If you are any kind of cinephile, then you should have a passing knowledge of a genre known as film noir. From roughly the 1930s into the 1950s, there was a distinct set of Hollywood productions that critics and scholars gave this moniker. Typified by urban settings, dim lighting, and plots involving crime (usually murder), they displayed the kind of seedy underbelly of society that once had people racing to read newspaper headlines. Nowadays the internet fulfills that role, and very little surprises us. Back then, it was a little more sensational, no matter how uncomfortable it made certain people. Film noir, because of the restrictions then in place governing movie content, kept people coming back to theaters because of the power of suggestion. They could not show all the sex and violence, but they could at least allude to it. These elements can all be found in today’s film, Double Indemnity (1944).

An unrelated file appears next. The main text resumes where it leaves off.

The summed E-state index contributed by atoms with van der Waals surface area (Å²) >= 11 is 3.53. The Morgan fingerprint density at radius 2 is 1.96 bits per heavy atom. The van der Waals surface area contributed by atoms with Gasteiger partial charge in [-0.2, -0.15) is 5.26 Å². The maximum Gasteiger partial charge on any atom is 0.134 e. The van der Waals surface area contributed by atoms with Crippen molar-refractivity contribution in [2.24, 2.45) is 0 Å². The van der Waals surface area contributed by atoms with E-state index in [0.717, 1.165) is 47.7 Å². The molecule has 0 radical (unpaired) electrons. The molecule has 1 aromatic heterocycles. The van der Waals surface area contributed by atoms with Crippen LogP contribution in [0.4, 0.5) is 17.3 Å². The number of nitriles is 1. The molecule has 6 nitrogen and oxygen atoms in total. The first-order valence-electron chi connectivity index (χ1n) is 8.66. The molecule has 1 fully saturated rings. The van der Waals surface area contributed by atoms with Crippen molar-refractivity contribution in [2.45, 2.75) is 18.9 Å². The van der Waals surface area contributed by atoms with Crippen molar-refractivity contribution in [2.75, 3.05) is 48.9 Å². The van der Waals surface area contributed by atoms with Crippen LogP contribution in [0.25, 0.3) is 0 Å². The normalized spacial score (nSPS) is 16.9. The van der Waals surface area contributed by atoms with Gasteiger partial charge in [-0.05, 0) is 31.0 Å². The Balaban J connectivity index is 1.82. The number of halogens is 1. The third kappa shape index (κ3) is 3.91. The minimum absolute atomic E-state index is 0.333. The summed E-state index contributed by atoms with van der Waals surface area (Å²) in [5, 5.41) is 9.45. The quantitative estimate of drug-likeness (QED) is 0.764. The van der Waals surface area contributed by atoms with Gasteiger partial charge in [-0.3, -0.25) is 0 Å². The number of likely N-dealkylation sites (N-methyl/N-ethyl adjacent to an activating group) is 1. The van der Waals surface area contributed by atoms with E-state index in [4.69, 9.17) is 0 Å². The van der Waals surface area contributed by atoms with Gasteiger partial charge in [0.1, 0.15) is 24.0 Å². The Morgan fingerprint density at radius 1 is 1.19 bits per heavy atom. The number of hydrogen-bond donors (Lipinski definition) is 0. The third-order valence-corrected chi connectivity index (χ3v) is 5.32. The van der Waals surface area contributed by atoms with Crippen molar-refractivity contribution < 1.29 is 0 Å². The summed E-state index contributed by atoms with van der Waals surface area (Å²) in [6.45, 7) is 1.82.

You would not think an insurance salesman, Walter Neff (Fred MacMurray), could get up to too much trouble, but our film begins with his wounded form staggering into building where his bureau is located. Making his way to the office of Barton Keyes (Edward G. Robinson), his boss, he slumps into the chair and begins narrating into the dictaphone how he got into this predicament. It all started when Walter went to the home of the oil man Mr. Dietrichson (Tom Powers) in order to remind him to renew his automobile insurance policy. Quite different than today, huh? Anyway, Walter instead finds Mrs. Dietrichson, Phyllis (Barbara Stanwyck), vivacious and wearing only a towel. Once she is dressed, she comes down but Walter is already smitten. Phyllis clearly can tell. In the course of their interactions, she lets on that she wants to buy accident insurance for her husband. She claims it is because of the dangerous work he does in the oil fields, but Walter suspects that she intends to arrange Mr. Dietrichson’s death for the money. Phyllis draws Walter in further by claiming that her husband is cruel to her. Because Walter wants Phyllis for himself, he agrees to plot Mr. Dietrichson’s demise. Walter arranges to have Mr. Dietrichson sign an accident policy, thinking it is for the car, and with the extra clause about accidental death, hence the title of the film. From there, Walter and Phyllis begin planning how to bump off Mr. Dietrichson. They finally settle on making it look like he fell off the back of a moving train. On the appointed day, Phyllis agrees to drive Mr. Dietrichson to the train station, but is killed by Walter, who is hiding in the backseat of the car. Next, Walter disguises himself as Mr. Dietrichson and gets on the train. Once aboard, Walter makes his way to the back of the locomotive under the pretense of having a smoke. Getting rid of a witness, Walter then jumps from the train at an agreed upon location where Phyllis waits with Mr. Dietrichson’s body. The cadaver is then placed on the tracks and Phyllis and Walter drive calmly away. They appear to have gotten away with murder and are about to have a large windfall of money until Barton starts examining the case more closely. From the start he believes there is something not right. After all, their company would be on the hook for $100,000, no small sum in 1938 when the movie is set. What gets him thinking there is something fishy is the speed of the train. When the supposed mishap occurred, the speed was only fifteen miles an hour, hardly enough velocity to cause a neck to break. This fact is corroborated by the witness Walter had to shoo away on the back of the train, a Mr. Jackson (Porter Hall) of Oregon. There is also the conspicuously short period of time between the signing of the policy and Mr. Dietrichson’s untimely demise. All the while, Barton is sharing these concerns with Walter. Adding to his anxiety is Phyllis’ growing flakiness. They have already decided to lay low so as to arouse less suspicion. Yet, Walter has other reasons to suspect Phyllis is not the loyal co-conspirator he thought. Part of this is due to Mr. Dietrichson’s daughter Lola (Jean Heather) and her accusation that Phyllis was also behind the death of her mother, who is not Phyllis. Then comes her relating to Walter the fact that her one-time crush had been caught sneaking around with Phyllis. All this leads Walter to go to Phyllis in order to confront her about everything he had heard. Shortly after his arrival, she shoots him in the shoulder, but is unable to finish off Walter. He then takes the gun and kills her. He leaves and now we are back to the beginning of the film. A few hours later, Barton comes to work and finds his wounded employee. Though Barton gives Walter a few moments to leave, he cannot quite make good on his desire to flee to Mexico and instead awaits the police.